Impact of mass media technologies

Essay Assignment #1
Prewriting Exercise:
Reflect on the ideas presented in the various articles you have read addressing the impact of mass
media technologies as well as the discussion you have had with classmates about these ideas. In
particular, bear in mind Joanne Simpson’s claim that students’ use of media technology results in a
scattered, fragmentary consciousness that is affecting their ability to communicate effectively with
their instructors and their performance in college classes. Similar concerns about mass media and
technology and their collective impact on reading, writing, thinking, and communicating are raised
by all of the authors.
Essay Prompt:
Write an essay in which you defend, oppose, or modify Joanne Simpson’s central claim
that media multitasking is damaging to students’ abilities to focus, to learn, and to
effectively communicate with others.
Be sure that you address the three specific concerns referenced in the above prompt. And be sure
that your position or stance is articulated in a clear thesis statement. To help support your claim
(thesis), you will conduct some research, as detailed below. Draw upon the assigned readings, the
research materials, and your own knowledge and experience to develop your argument. Be sure
provide specific examples and details to support your position.
Sources:
You are required to have a minimum of four sources for this research project—three will be from
the readings already provided (you may choose among the essays by Simpson, Tugend, Carr, and
Schwartz); the fourth will be an external source that you locate.
You should look only for newspaper articles, mainstream magazine articles, or scholarly journal
articles. Note that these can all be accessed through the Electronic Databases available via the
DCCCD library website, http://libguides.dcccd.edu/az.php.
Be sure to record the details about every source you find (authors, titles, publication places and
dates, page numbers, etc.) for the Annotated Bibliography assignment and your essay’s Works
Cited list.
Annotated Bibliography:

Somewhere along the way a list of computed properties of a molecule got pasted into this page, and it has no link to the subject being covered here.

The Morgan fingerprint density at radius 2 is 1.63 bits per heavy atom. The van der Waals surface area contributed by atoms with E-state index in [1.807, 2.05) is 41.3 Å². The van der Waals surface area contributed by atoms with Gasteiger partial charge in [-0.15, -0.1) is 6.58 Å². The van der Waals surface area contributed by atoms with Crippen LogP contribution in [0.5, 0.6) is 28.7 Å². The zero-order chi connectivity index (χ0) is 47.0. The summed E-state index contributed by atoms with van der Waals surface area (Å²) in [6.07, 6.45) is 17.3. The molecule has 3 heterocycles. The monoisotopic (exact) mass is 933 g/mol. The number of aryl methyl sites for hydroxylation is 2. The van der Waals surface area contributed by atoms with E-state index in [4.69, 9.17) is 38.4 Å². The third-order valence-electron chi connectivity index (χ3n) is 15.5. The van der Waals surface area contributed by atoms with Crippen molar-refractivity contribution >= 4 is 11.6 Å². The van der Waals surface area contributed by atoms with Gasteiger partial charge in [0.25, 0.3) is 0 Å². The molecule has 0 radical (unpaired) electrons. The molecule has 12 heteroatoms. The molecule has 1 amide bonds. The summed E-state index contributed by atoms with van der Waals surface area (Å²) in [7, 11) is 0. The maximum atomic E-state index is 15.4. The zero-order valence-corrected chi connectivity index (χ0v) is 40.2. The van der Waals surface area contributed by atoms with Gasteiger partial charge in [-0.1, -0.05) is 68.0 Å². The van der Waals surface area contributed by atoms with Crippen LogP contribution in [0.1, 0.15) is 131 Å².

An Annotated Bibliography is merely a standard Works Cited list that includes a brief description
and/or evaluation of each source cited, which shows me what resources you have consulted and
how useful they have been. For the Annotated Bibliography, you will need to create annotations
for each of the sources that you use in your essay. Please refer to the guidelines on developing an
Annotated Bibliography and sample AB provided, and please refer to the Course Calendar for the
due date for this separate assignment.
Citations:
You must incorporate either direct quotes or indirect paraphrases of information from all of the
sources you use to help illustrate and/or support your claims. References to sources and
quotations from them will be done with parenthetical citation using the MLA format. At the end of
the essay, provide a separate Works Cited page, again using the MLA format.
To help you out, here are the full citations for the essays provided to you:
Carr, Nicholas. “Is Google Making Us Stupid?” The Atlantic, Atlantic Media Company, 2008,
www.theatlantic.com/magazine/archive/2008/07/is-google-making-us-stupid/306868/.
Schwartz, Casey. “Finding It Hard to Focus? Maybe It’s Not Your Fault.” New York Times, 14 Aug.,
2018, https://www.nytimes.com/2018/08/14/style/how-can-i-focus-better.html.
Simpson, Joanne. “Multitasking State of Mind.” 2006. Rpt. in Signs of Life in the USA, 6th ed.,
edited by Sonia Maasik and Jack Solomon, Bedford, 2014, pp. 469-71.
Tugend, Alina. “Multitasking Can Make You Lose … Um … Focus.” New York Times, 24 Oct. 2008.
https://www.nytimes.com/2008/10/25/business/yourmoney/25shortcuts.html.
Required Elements:
Be sure to write your name, the date, and the course and section number in the upper left corner
Be sure that your essay has:
• an introductory paragraph—this should provide context for the reader; it should include
information about the general topic being addressed as well as the more specific concerns or
issues to be examined; it should also include your thesis statement.
• a thesis statement—this sentence should be direct and make clear your position or stance in
the debate and address the three specific concerns referenced in the prompt.
• at least three supporting claims/points—be sure to organize your essay around the concerns
and/or supporting claims, and not around the authors or articles.
• focused and well-organized paragraphs, with clear topic sentences—each topic sentence
should offer a claim that addresses a specific concern or issue and functions to support the
thesis.
• direct quotes and/or paraphrases, cited in MLA format, from all of the sources used.
• a clear concluding paragraph
• a Works Cited page, in MLA format, listing a minimum of 4 (four) sources
Minimum Requirements
The final version should be a minimum of 1000 words (approximately 4 pages, not including Works
Cited), typed and double-spaced (standard 12 point font) with one inch margins on all sides. It
must also include all of the required elements noted above.
If you do not meet the minimum requirements, you will earn no more than 50% of the allotted
points for this assignment.

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